Warner Center Hotel Wants to Be a Star
Psst . . . we’re gonna make you a star.
That was the promise echoing through the hallways of the Warner Center Marriott as three dozen film studio representatives partied Tuesday night in the hotel’s top-floor Presidential Suite.
The talk wasn’t about the latest sexy blonde bombshell, however. It was about the hotel.
Movie production executives were being courted by Marriott officials who want to make their 17-floor hotel a favored filming location for television and movies.
It was a refreshing change for the film executives. They have increasingly found themselves fighting for places in Los Angeles to use as settings for motion pictures, TV series and network movies-of-the-week.
Congestion and confusion caused by production companies setting up equipment have led to restrictions on filming in some business areas and neighborhoods. The cold shoulder has contributed to what some believe is a growing flight from Los Angeles by film makers.
Film industry officials said Tuesday’s party marked the first time that a business has heavily courted the studios’ lights, cameras and action.
“I’m very pleased to see this kind of activity,” said Kathleen A. Milnes, deputy director of the California Film Commission. “One of the biggest problems we have is people and major properties that say ‘no’ repeatedly to filming.”
$1 Billion Lost Annually
The growing problem of runaway production prompted a call earlier this year to create a Los Angeles city commission that would sell the city as an ideal production site for studios.
“We’re losing $1 billion a year, year after year, from productions that leave the state,” said Milnes, who attended the Marriott party. “In the L.A. area, we’re seeing a growing trend toward production in cities elsewhere in California.”
Milnes said studios spend about $4 billion a year on film production in California, with about 80% of that amount staying in the Los Angeles area.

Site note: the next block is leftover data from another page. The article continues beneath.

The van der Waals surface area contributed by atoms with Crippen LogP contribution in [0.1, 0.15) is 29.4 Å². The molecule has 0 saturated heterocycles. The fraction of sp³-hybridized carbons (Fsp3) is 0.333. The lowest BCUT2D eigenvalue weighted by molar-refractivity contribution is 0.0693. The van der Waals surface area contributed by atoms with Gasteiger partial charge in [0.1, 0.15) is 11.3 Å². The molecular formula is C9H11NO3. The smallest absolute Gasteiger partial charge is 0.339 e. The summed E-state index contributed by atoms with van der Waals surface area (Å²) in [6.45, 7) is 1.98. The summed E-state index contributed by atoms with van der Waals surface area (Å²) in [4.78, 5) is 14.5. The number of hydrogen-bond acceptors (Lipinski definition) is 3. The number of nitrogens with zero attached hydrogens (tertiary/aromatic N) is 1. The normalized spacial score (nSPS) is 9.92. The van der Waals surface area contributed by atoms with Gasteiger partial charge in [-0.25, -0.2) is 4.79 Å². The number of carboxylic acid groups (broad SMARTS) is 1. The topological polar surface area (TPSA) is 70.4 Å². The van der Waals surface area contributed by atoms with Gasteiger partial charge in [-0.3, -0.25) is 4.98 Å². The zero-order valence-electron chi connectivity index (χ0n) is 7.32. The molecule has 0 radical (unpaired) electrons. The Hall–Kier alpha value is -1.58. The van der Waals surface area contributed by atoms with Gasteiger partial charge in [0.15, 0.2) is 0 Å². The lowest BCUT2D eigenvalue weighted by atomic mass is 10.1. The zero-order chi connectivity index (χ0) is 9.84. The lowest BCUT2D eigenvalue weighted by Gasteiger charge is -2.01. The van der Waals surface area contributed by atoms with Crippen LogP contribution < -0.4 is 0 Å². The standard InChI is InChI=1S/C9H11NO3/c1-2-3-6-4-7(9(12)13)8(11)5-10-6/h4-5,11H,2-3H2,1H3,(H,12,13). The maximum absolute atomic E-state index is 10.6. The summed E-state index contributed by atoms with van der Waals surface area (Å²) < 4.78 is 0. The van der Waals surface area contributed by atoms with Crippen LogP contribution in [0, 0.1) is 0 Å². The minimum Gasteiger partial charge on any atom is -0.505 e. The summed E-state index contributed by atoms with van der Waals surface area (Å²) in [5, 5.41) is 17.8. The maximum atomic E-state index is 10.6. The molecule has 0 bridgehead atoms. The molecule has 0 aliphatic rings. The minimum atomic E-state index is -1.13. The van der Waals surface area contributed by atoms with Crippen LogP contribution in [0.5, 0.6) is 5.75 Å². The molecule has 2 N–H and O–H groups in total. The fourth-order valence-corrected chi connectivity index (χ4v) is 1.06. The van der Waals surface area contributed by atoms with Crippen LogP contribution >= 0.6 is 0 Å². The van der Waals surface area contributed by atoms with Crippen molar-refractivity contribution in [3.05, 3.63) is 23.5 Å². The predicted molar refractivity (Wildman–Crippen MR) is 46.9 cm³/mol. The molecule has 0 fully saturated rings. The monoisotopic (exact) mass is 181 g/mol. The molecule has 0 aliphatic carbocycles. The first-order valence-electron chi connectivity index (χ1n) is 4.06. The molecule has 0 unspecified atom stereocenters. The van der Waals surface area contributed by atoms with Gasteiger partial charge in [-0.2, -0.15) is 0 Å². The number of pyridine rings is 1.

In the two years since it opened, the 485-room Marriott hotel in Woodland Hills has been the setting for 20 major productions. The hotel charges studios $5,500 a day, plus the cost of hotel-catered meals for actors and production crew members, said David Iwata, the hotel’s marketing director.
Other hotels also roll out the welcome mat.
The 61-year-old Hollywood Roosevelt Hotel has a negotiable fee that averages about $5,000 a day, said Kelly Greene, its film coordinator. That price includes use of its Celebrity Suite--an ornate, 2-story room with a 1930s look. The suite was a real-life hideaway for movie stars Clark Gable and Carole Lombard.
The Registry Hotel in Universal City has a more contemporary look. Its luxurious interior is used about four days a month by various production crews, said Zoe De Angelis, director of public relations. Fees range from $500 to $5,000 per day, depending on the size of the crew, said De Angelis, who this week mailed letters to studios to remind them that the Registry welcomes filming.
Other San Fernando Valley-area hotels, such as the Beverly Garland in North Hollywood and the Hyatt Westlake Plaza in Westlake Village, are also occasionally used as film backdrops, their operators said.
The Marriott’s aggressive we-love-the-movies attitude is refreshing, said Ralph Alderman, supervising location manager for Stephen J. Cannell Productions. Alderman’s crews have used the Warner Center hotel five times.
“There are places that I’d love to get in, such as office buildings, that view us as a nuisance,” said Alderman, who attended the Presidential Suite party. “When we’re here, we are aware this is a hotel and not a motion picture back lot.
“Once we were filming here during the cocktail hour and I sent someone to every table to buy everyone a drink and tell them that all we asked was that they be quiet during the take,” he said. “The hotel guests were very cooperative.”
And very happy to be part of the action.
“It was great fun,” said Charles Griffin, an architect from Knoxville, Tenn., who spent four days at the Marriott in June while an upcoming NBC movie, “Going to the Chapel,” was being filmed there.
“I was registering at the front desk when they shot a scene next to me. They used me in the background. I’ll be watching for myself when the movie comes on TV next month.”
Recruited as Extra
Griffin said he recognized actors from “Miami Vice” and “L.A. Law” who were performing in the movie. His experiences were a chief topic of conversation when he returned to Tennessee, he said in a telephone interview.
Hotel workers sometime also become part of the action.
Marriott lounge supervisor Mike Aldworth said he was recruited to be an extra in a scene for the TV show “A Year in the Life” when a location manager saw him walking through the hotel lobby.
“I saw myself when the show aired,” Aldworth said. “I looked all right.”